The process of undertaking a risk assessment has become central to decision-making in organisations of all shapes and sizes. It is now second nature in many organisations to make a conscious effort to identify possible risks to business objectives, assess those risks, and then act to remove or mitigate the risk.
Critical to this process is that the participants in the risk assessment have a shared understanding of the concepts of consequence and likelihood.
To explore how important this shared understanding is to achieving an accurate and useful outcome from the risk assessment process, first consider the steps of a straightforward semi-quantitative risk assessment:
- Identify and describe in a risk statement the specific risk to be assessed.
- Consider the effectiveness of controls that are already in place, and that will mitigate either the consequence or likelihood of the risk, or both.
- Determine the most credible consequence (or worst case consequence, if the organisation’s risk appetite requires this focus) to the organisation’s business objectives should the risk occur (for example these may range from Insignificant to Catastrophic).
- Then determine the likelihood of the risk occurring at that level of consequence (ranging from Rare to Almost Certain).
- Using the levels of consequence and likelihood in the organisation’s risk matrix, calculate the residual risk level.
- Then move on to developing and implementing additional controls in accordance with the organisation’s risk appetite.
Now, what happens if the participants in the risk assessment process don’t know or agree on the definitions of consequence or likelihood for their organisation?
Firstly, consequence: types of consequence relevant to the organisation’s operations (or its business objectives) should be determined, and then levels defined for these. For example, types of consequence could range from financial, to people (safety), to reputation and more, depending on what the organisation actually does and what its business objectives are; then each type of consequence could range from insignificant to catastrophic. For example, an Insignificant financial consequence could be defined as less than 1% of the organisation’s revenue, through to catastrophic defined as more than 15% of revenue.
If these types and levels of consequence have not been clearly defined and agreed upon by those undertaking the risk assessment, it is not possible to accurately assess the consequence of the risk to the organisation. For example, one participant might decide that a consequence of the risk of “accidental publication of private data” is rated Negligible by assuming that such an event has no operational implications, while another participant might deem it to be a Major consequence due to supposing that such an event would be a breach of contractual obligations with customers and a target of significant adverse media attention. If both participants had access to the organisation’s agreed definitions for Legal and Reputation consequences, for example, they would be better able to come to the same conclusion.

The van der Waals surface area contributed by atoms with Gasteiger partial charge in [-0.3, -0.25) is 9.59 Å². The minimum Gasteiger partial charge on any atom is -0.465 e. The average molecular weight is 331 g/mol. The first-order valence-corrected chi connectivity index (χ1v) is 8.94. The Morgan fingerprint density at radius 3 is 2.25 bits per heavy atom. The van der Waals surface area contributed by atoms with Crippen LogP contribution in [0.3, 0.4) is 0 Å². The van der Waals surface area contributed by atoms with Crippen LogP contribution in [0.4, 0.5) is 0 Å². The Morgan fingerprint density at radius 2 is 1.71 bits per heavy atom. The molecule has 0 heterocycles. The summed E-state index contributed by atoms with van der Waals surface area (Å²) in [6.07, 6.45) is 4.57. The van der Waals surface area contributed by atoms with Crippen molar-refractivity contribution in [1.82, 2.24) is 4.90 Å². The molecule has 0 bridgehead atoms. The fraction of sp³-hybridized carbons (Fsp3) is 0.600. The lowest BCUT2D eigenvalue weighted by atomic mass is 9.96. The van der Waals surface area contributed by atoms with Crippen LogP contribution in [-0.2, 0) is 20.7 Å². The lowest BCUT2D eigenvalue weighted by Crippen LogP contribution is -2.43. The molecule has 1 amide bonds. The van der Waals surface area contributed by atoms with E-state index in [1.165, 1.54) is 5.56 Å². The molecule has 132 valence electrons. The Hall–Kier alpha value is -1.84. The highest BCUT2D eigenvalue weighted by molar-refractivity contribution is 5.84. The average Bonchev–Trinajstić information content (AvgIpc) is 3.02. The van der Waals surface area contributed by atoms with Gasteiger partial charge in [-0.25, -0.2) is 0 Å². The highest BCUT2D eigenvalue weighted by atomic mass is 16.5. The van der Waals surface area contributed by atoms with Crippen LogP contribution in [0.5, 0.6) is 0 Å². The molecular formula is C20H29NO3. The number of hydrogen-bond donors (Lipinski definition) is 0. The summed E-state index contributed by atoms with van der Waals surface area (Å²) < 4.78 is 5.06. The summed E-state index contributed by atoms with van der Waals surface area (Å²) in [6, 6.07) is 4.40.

Secondly, likelihood: levels of likelihood or probability must be defined with clear terminology that is relevant to the organisation’s operations and comprehensible to personnel. For example, it is appropriate for some organisations to utilise qualitative descriptions for likelihood such as Rare: Rarely experienced within the Australian industry, while other organisations quantify their likelihood such as Almost certain: 90% or higher chance of occurring. (Also refer to our article on confusion around likelihood terminology in Insight issue 52.)
Again, without a shared understanding of what each level of likelihood actually means for the organisation, those undertaking a risk assessment cannot accurately estimate the probability of a given risk at the proposed level of consequence actually occurring. And critically, those making organisational decisions based on the outcomes of risk assessments will be basing their decisions on faulty information.
As a real life example, in 2015 then Environment Minister Greg Hunt announced that the proposed Shenhua Watermark coal mine on the Liverpool Plains in NSW, located in the heart of the black soil “food bowl” that produces a significant proportion of Australia’s agricultural produce, was unlikely to damage underground water reservoirs. The Minister quoted from an assessment undertaken by an Independent Expert Science Committee (IESC) and indicated that the risk to aquifers was low because it was rated “unlikely”. Unlikely in layman’s terms can easily mean, not worth worrying about, or not realistically going to happen. However, the IESC did not provide a definition of their use of the term Unlikely, and therefore neither the Minister nor the general public were able to evaluate the true risk. Previous members of the IESC stated publically that during previous similar risk assessments, Unlikely had been defined as having a probability of up to 33%. So while the Minister assumed that Unlikely meant there was hardly any risk at all, others consider this to mean 1 in 3 chance. Given the catastrophic nature of the consequence of destroying the aquifers of Australia’s most productive agricultural land, an agreed understanding of the levels applied in the risk assessment becomes critical to an accurate assessment of the risk and good decision-making.
In order to have confidence that the risk assessment process is providing the required robust outcomes to enable an organisation to effectively manage its risks, it is a critical prerequisite that both those undertaking the risk assessment, and those making decisions based on the outcomes, have an agreed and shared understanding of consequence, likelihood and risk levels.
Please contact QRMC for more information.